'I retired three times in that period': Bernhard Eisel came close to giving up cycling after serious head injury

Austrian says he'll continue for another season of racing in 2019

Bernhard Eisel at the 2018 GP de Montréal (Luc Claessen/Getty Images)
(Image credit: Getty Images)

Bernhard Eisel (Dimension Data) "could've retired" after brain surgery and with Mark Cavendish telling him to do so, but he is racing again with a new contract through 2019.

In April the Austrian underwent successful surgery to relieve a chronic subdural haematoma on his brain. The injury stemmed from a crash at Tirreno-Adriatico and only became fully diagnosed when he started complaining of headaches.

"I thought about retiring," the 37-year-old told Cycling Weekly as he prepared for China's WorldTour event, the Tour of Guangxi – his last race of 2018.

"I retired three times in that period. It was just a kind of depression you go through.

"Mine was a bit heavier than a concussion. It's a heavy impact that affects your whole body. You can imagine that is in the back of your head, it is there, something is wrong.

"I went though a tough period. I was at home, feeling useless, everything was stressed and it was tough. But then you get through, you go out there and put your helmet on."

Bernie Eisel congratulates Mark Cavendish after he won stage three of the 2018 Dubai Tour. Photo: Yuzuru Sunada
(Image credit: Yuzuru Sunada)

Eisel put in his team's two-way radio ear-piece ahead of the second stage, departing from Beihai in the south of China. Arriving here, he travelled a bumpy road.

Instead of leading out Mark Cavendish, he remained in Austria. First he dealt with his immediate injuries from Tirreno-Adriatico and then headaches and subsquent brain surgery.

South African WorldTour team Dimension Data supported Eisel and his decision to return to racing. His professional career began in 2001 and includes a Ghent-Wevelgem victory, leading out Cavendish in sprints and helping Bradley Wiggins win the Tour de France. On July 27, in the GP Cerami, he pinned on a race number again.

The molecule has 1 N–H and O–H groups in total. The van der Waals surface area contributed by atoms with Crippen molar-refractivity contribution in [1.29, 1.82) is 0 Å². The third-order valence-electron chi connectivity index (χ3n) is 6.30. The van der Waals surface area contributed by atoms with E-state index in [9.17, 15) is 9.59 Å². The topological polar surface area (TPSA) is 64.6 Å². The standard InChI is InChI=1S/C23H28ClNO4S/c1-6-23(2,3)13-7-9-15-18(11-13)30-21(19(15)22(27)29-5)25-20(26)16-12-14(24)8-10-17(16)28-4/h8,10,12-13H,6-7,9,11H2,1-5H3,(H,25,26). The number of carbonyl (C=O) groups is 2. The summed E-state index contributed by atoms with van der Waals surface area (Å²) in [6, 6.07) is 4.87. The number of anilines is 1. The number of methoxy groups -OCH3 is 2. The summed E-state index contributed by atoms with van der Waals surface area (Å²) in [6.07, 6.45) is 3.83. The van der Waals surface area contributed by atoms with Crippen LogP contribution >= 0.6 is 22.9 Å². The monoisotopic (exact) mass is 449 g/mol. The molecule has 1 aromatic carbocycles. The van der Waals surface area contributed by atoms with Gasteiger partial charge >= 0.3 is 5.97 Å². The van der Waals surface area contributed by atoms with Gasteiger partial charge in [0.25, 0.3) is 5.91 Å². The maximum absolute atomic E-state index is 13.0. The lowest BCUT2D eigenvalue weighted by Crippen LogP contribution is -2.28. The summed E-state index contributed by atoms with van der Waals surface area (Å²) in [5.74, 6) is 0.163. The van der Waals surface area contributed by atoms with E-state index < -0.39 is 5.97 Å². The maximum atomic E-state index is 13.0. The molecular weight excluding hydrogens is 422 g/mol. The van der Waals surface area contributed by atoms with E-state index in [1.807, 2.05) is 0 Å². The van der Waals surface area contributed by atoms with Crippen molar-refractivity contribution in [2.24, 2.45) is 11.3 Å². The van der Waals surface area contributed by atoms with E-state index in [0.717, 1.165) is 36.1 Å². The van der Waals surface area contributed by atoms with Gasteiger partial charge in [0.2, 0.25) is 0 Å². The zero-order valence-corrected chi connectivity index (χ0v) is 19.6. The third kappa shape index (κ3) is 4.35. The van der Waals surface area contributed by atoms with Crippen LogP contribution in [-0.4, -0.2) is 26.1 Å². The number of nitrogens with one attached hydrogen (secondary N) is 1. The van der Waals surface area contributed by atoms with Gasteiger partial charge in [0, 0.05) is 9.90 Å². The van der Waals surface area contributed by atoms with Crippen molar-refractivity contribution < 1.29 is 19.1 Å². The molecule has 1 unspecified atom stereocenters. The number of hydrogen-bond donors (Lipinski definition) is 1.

"Mark [Cavendish] was definitely one of the guys who settled me down. He more cared about what I needed to do. He said, 'Don't take the risk, you better retire.' He even asked me when I was back, 'Are you sure you want to do this?'" Eisel added.

"I could live without cycling, but I enjoy it too much. At the same time, it's too difficult to leave. It's simple: I know what I can do, it's an easy sport for me. I can repeat it, at least for one or two years."

Eisel could not say with which team, but he explained he will ride for one more year though 2019. He will likely ride for Dimension Data, who announced Mark Renshaw's renewal recently and is expected to do the same for Cavendish any day.

"It feels great to be riding. When I got the OK from the doctor, he said it was 100 per cent perfect. It changed everything, freedom just to be out riding again. The best part of it was having three to five months off. I enjoyed riding my bike again. I really found the enjoyment of riding," explained Eisel.

"If I had two hours on the schedule, I came home with three and a half, but normally before when I had three hours, I'd come home with two and a half and say, 'I'm done with it.' I'm really enjoying being in China, too.

"I had a pretty good career. I came to the point where I achieved my goals. I am happy with it, now I enjoy being around and doing the best I can with everyone. It hasn't changed."

Eisel will again be asked in 2019 to help Cavendish, who has been is dealing with Epstein-Barr virus since the Tour de France. His race plans for 2019 remain unknown though he has begun training on his bike again.

"I'm 100 per cent convinced he can get back to the way he was," Eisel added.

"In all those teams with him or without him, I've seen all those articles where people say, 'He's done.' And he always comes back! I'm 100 per cent convinced he can comeback."

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Gregor Brown

Gregor Brown is an experienced cycling journalist, based in Florence, Italy. He has covered races all over the world for over a decade - following the Giro, Tour de France, and every major race since 2006. His love of cycling began with freestyle and BMX, before the 1998 Tour de France led him to a deep appreciation of the road racing season.